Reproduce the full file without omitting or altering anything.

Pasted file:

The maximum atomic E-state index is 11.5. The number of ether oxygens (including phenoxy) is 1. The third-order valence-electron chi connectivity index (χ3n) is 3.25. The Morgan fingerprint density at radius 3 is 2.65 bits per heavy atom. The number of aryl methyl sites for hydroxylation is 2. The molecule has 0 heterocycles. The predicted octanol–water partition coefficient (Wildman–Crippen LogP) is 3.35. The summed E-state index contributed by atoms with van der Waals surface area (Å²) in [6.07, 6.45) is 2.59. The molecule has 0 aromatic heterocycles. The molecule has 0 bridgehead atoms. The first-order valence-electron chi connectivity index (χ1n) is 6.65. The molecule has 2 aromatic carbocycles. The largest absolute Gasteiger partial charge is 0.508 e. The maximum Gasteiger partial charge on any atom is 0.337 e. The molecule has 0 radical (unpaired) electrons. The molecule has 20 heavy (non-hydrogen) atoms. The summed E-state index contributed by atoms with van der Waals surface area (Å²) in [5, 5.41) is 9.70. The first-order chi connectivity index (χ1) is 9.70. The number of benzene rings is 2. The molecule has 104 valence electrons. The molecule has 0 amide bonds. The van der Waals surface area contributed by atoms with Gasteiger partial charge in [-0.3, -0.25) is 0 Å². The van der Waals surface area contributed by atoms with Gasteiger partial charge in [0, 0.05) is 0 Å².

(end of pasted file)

The maximum atomic E-state index is 11.5. The number of ether oxygens (including phenoxy) is 1. The third-order valence-electron chi connectivity index (χ3n) is 3.25. The Morgan fingerprint density at radius 3 is 2.65 bits per heavy atom. The number of aryl methyl sites for hydroxylation is 2. The molecule has 0 heterocycles. The predicted octanol–water partition coefficient (Wildman–Crippen LogP) is 3.35. The summed E-state index contributed by atoms with van der Waals surface area (Å²) in [6.07, 6.45) is 2.59. The molecule has 0 aromatic heterocycles. The molecule has 0 bridgehead atoms. The first-order valence-electron chi connectivity index (χ1n) is 6.65. The molecule has 2 aromatic carbocycles. The largest absolute Gasteiger partial charge is 0.508 e. The maximum Gasteiger partial charge on any atom is 0.337 e. The molecule has 0 radical (unpaired) electrons. The molecule has 20 heavy (non-hydrogen) atoms. The summed E-state index contributed by atoms with van der Waals surface area (Å²) in [5, 5.41) is 9.70. The first-order chi connectivity index (χ1) is 9.70. The number of benzene rings is 2. The molecule has 104 valence electrons. The molecule has 0 amide bonds. The van der Waals surface area contributed by atoms with Gasteiger partial charge in [-0.3, -0.25) is 0 Å². The van der Waals surface area contributed by atoms with Gasteiger partial charge in [0, 0.05) is 0 Å².